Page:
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Author Archives: Dale Buss

Dale Buss
Dale Buss is a long-time contributor to Chief Executive, Forbes, The Wall Street Journal and other top-flight business publications. He lives in Michigan.

Recovering Detroit Economy Still Challenges CEOs

Business chiefs, even many across the country, have a complex relationship with Detroit. Many recognize its vast shortcomings and still employ it as a symbol of industrial and social decay. Many others instead latch on to the real renaissance occurring in the Motor City and point to it as an inspiring phoenix of a town. Still others do both.

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Alibaba’s IPO Has Strong Implications for Tech CEOs

Alibaba and Founder Jack Ma have exploded onto the global technology and investment scene via a record IPO and a valuation of more than $200 billion. Now American high-tech CEOs believe another earth-shattering move by Alibaba is inevitable. Could the Chinese internet giant perhaps even bid to acquire one of the icons of the U.S. digital industry?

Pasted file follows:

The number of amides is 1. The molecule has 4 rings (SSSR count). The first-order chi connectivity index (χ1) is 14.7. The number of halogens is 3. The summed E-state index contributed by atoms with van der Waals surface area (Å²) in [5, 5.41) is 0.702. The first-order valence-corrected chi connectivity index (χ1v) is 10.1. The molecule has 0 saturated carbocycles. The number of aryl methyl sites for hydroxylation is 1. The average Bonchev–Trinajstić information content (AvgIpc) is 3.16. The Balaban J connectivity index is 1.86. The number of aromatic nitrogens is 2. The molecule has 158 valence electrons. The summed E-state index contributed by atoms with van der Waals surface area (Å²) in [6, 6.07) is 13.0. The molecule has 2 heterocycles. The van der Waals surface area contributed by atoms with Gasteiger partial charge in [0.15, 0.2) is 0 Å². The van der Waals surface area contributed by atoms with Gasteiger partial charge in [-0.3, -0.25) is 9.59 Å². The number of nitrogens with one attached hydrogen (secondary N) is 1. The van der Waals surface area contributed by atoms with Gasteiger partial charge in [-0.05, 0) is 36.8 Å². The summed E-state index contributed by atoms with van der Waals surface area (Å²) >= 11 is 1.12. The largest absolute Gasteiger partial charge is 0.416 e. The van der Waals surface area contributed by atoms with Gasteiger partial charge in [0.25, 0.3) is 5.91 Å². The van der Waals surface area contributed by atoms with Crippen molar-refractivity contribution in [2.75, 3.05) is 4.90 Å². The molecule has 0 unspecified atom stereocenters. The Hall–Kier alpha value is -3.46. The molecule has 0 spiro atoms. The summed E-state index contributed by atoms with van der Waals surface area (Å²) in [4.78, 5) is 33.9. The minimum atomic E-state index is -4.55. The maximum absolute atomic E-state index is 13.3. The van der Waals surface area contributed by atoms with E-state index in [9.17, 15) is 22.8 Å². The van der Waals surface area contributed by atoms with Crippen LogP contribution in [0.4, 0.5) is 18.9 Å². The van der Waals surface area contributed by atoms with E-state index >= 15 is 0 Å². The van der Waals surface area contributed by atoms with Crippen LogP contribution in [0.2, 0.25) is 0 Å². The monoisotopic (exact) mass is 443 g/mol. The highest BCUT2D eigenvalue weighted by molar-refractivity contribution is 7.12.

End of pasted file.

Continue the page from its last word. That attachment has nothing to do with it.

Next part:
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The War for Great Talent Rages On Despite Slight Employment Gains

Gains are still coming grudgingly in the U.S. employment market, but for many business chiefs, it seems like boom times again in at least one important respect: The “war for talent” has returned, posing challenges for an increasing number of companies and industries that depend on recruiting and retaining the right people for competitive advantage.

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Fast-Food CEOs Are Caught in Perfect Storm of Woes

If you think you’ve got problems, maybe you should be running a fast-food company these days. The challenges faced by CEOs and brand owners and franchisees in the quick-serve-restaurant (QSR) business begin with disinterested customers, stretch to striking workers, include problems with products and positioning, and extend to increasingly formidable competition, along with increasing pressure from legislation.

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Factoryless Goods Producers Will Maintain Non-Manufacturer Status for Now

The only true way to track the re-growth of U.S. manufacturing is to use reliable statistics about the output of America’s factories and the people they employ. That reality was behind the Obama administration’s recent decision to shelve a controversial proposal to reclassify ‘factoryless’ goods producers as U.S. manufacturers despite the positive sheen it would have placed on the nation’s manufacturing efforts.

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